Dementia, notes to remember


Right side? Left side? It is important

By Lesia R. Henderson - Contributing columnist



Lesia Henderson


Right brain, left brain what does that mean? Well, when you are a family living with Alzheimer’s disease this is key information. The hippocampus is the part of your brain that is known as your learning and memory center. It is where your way finding, your time awareness, learning and memory are stored. When a person is living with Alzheimer’s disease there will be a big change in this part of your brain. The hippocampus is one of the first parts of the brain to suffer damage.

The right side of your brain is where you store automatic speech, rhythm and music. This is a gift when you really think about. As the disease progresses remember you focus on what they can still do. Well if you can sing a song to your loved one or with your loved one, I consider that a gift. It could become a time of pleasure and enjoyment just to sit and listen to music or sing together. The person living with Alzheimer’s disease retains rhythm on the right side of their brain. They may be able to recite a prayer, maybe the Lord’s Prayer or recite the 23rd Psalm. This is why they can sing a certain hymn, not missing a word. Please know this is also where swear words are retained and racial slurs. Many times a person living with this disease will use swear words and racial slurs and have no regard to the offense the word may cause. You need to remember the person living with this disease has no impulse control. Families, caregivers and communities need to understand it is the disease not the person.

The left side of your brain is where formal speech and language are stored. Alzheimer’s disease affects the left side of your brain first. It attacks asymmetrically, generally attacking the left side first. This is why a person living with this disease will have problems word finding. It is very frustrating not only for the caregiver but the person living with Alzheimer’s disease. When your loved one is trying to find a word you can help by asking them to describe the word (“what does it look like”? or you may say “show me”…..). Remember, when you the caregiver gets frustrated your loved one will get even more frustrated. They can hear the tone of your voice and see the expression on your face. When you feel anxious, just step back and take those three deep breaths we have talked about in past articles. Your loved one may have trouble comprehending what you are saying. Remember as the disease progresses they miss about every fourth word you say.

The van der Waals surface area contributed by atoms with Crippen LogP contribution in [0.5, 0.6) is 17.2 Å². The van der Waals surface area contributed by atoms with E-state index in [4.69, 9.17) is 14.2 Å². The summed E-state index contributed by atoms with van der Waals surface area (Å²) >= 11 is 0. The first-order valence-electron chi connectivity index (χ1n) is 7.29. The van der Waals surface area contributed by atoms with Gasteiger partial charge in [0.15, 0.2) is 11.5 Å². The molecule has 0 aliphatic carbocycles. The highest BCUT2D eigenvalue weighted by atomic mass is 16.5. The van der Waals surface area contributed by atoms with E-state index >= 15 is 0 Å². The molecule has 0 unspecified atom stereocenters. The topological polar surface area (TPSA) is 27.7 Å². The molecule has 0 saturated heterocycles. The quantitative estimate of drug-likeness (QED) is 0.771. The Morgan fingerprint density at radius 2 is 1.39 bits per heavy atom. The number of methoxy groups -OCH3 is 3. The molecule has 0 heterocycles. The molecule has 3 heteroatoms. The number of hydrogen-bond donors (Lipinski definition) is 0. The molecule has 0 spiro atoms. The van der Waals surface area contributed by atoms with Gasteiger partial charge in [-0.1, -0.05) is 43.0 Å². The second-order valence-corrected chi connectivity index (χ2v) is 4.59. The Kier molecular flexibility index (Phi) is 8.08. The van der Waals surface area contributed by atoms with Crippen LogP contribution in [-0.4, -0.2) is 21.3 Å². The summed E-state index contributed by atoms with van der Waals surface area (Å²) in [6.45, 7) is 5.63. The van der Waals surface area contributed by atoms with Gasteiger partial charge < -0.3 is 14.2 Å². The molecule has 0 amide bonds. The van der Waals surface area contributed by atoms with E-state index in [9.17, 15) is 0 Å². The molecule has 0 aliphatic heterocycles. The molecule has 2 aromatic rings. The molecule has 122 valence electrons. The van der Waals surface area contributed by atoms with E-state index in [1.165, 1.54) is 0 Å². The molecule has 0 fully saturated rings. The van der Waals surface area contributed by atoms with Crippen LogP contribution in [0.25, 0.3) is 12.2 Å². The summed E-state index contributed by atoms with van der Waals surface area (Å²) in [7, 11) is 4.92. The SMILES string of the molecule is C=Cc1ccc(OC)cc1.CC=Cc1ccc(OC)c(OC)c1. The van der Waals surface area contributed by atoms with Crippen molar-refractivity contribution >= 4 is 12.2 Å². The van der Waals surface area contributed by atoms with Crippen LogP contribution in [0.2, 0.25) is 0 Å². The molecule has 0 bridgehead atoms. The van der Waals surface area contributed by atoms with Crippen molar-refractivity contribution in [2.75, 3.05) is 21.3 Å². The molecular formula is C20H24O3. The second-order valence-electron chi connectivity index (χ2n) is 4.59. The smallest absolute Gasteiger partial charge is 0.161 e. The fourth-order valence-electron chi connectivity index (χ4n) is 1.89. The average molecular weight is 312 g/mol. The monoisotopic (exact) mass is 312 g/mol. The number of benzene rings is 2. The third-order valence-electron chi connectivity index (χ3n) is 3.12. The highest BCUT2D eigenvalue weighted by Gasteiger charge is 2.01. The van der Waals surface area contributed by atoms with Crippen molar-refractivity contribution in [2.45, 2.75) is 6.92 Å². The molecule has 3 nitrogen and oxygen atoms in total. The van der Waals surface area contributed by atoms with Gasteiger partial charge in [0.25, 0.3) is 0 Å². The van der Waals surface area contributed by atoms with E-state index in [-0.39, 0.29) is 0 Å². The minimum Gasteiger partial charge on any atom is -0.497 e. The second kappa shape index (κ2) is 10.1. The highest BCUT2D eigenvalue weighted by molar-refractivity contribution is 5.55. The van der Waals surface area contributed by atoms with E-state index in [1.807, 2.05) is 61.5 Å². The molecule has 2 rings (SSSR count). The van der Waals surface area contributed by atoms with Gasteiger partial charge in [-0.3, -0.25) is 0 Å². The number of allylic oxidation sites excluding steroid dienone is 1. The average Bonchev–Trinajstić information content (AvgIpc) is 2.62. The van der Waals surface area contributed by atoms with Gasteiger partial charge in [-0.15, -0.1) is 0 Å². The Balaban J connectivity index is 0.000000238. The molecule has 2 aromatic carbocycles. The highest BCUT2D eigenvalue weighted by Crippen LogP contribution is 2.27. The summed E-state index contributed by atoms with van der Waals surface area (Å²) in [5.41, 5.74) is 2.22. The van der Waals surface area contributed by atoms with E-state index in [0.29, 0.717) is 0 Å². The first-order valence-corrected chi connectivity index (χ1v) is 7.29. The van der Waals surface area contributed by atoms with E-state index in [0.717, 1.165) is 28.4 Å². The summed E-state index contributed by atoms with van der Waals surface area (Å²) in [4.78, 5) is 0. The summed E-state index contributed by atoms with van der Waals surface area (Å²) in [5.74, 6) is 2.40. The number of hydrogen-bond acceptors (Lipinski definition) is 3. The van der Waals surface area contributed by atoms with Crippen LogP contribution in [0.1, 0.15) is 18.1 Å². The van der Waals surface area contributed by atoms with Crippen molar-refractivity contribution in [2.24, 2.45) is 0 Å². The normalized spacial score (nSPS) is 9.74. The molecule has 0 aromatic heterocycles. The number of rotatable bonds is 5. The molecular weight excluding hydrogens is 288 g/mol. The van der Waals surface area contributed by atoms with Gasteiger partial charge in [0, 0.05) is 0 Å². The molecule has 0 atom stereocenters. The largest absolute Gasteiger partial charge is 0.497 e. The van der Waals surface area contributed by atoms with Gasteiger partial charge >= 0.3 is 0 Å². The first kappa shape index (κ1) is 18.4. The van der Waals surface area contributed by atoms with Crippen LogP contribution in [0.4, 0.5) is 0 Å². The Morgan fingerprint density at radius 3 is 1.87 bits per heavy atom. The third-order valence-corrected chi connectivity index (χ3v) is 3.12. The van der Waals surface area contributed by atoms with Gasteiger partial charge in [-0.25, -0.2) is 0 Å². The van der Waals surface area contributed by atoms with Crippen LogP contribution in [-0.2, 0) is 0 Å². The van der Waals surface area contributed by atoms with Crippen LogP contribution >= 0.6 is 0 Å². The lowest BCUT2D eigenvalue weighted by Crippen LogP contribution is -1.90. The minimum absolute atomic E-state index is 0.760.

Right brain, retain on the right and left brain, lose on the left! Right brain they retain rhythm and left brain they lose language.

I recently attended a Caregiver Conference given by Alzheimer’s North Carolina, Inc. One of the speakers for the day was Len Lecci, PhD. He is a Professor of Psychology at UNCW and the Director of Clinical Services for MARS Memory-Health Network. He gave a wealth of information, but the one thing he said made an impression on me was the importance of diet and exercise. He shared how the impact of diet made a tremendous effect on our brain. He shared that we need to keep our mind engaged daily, we should keep doing and learning new things. It is true, if you do not use it, you lose it! He encouraged us to avoid, or consume in moderation, fast foods, fried foods, red meat, butter, margarine, cheese, sweets and pastries. He encouraged a diet of green leafy vegetables, whole grains, fish, poultry, olive oil, beans and berries. He said. “Turn off the TV, save your life.” How does this go along with Alzheimer’s disease? Genetics plays a role in this disease but studies also reveal lifestyle does as well (diet, exercise and staying mind sharpe).

I have decided I am going to stay on top of my health. Why don’t you join me!! Hope you have a Best Day Ever.

Lesia Henderson
http://www.clintonnc.com/wp-content/uploads/2017/11/web1_Lesia-Henderson.jpgLesia Henderson
Right side? Left side? It is important

By Lesia R. Henderson

Contributing columnist

Lesia Henderson is a Positive Approach to Care Independent Trainer and Sampson County Department of Aging Family Caregiver Support Specialist.

Lesia Henderson is a Positive Approach to Care Independent Trainer and Sampson County Department of Aging Family Caregiver Support Specialist.

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